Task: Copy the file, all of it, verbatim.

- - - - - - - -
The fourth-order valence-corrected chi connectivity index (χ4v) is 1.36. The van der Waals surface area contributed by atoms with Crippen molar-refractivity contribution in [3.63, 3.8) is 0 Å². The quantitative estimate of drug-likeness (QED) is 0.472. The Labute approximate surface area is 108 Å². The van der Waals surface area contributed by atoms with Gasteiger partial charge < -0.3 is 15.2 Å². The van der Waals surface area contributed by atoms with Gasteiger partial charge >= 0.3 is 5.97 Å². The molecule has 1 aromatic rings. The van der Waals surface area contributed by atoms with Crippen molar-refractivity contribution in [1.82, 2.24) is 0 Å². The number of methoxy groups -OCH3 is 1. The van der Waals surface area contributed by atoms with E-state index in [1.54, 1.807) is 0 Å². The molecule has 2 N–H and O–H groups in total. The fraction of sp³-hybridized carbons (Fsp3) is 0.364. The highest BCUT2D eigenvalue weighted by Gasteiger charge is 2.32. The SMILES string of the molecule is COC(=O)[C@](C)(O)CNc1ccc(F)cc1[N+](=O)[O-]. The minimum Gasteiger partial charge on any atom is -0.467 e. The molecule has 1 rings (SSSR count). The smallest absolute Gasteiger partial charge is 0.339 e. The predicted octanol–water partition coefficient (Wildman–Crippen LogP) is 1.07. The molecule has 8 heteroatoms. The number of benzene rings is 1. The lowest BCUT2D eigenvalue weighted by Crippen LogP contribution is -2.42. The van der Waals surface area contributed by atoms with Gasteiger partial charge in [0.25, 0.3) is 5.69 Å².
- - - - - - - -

The fourth-order valence-corrected chi connectivity index (χ4v) is 1.36. The van der Waals surface area contributed by atoms with Crippen molar-refractivity contribution in [3.63, 3.8) is 0 Å². The quantitative estimate of drug-likeness (QED) is 0.472. The Labute approximate surface area is 108 Å². The van der Waals surface area contributed by atoms with Gasteiger partial charge < -0.3 is 15.2 Å². The van der Waals surface area contributed by atoms with Gasteiger partial charge >= 0.3 is 5.97 Å². The molecule has 1 aromatic rings. The van der Waals surface area contributed by atoms with Crippen molar-refractivity contribution in [1.82, 2.24) is 0 Å². The number of methoxy groups -OCH3 is 1. The van der Waals surface area contributed by atoms with E-state index in [1.54, 1.807) is 0 Å². The molecule has 2 N–H and O–H groups in total. The fraction of sp³-hybridized carbons (Fsp3) is 0.364. The highest BCUT2D eigenvalue weighted by Gasteiger charge is 2.32. The SMILES string of the molecule is COC(=O)[C@](C)(O)CNc1ccc(F)cc1[N+](=O)[O-]. The minimum Gasteiger partial charge on any atom is -0.467 e. The molecule has 1 rings (SSSR count). The smallest absolute Gasteiger partial charge is 0.339 e. The predicted octanol–water partition coefficient (Wildman–Crippen LogP) is 1.07. The molecule has 8 heteroatoms. The number of benzene rings is 1. The lowest BCUT2D eigenvalue weighted by Crippen LogP contribution is -2.42. The van der Waals surface area contributed by atoms with Gasteiger partial charge in [0.25, 0.3) is 5.69 Å².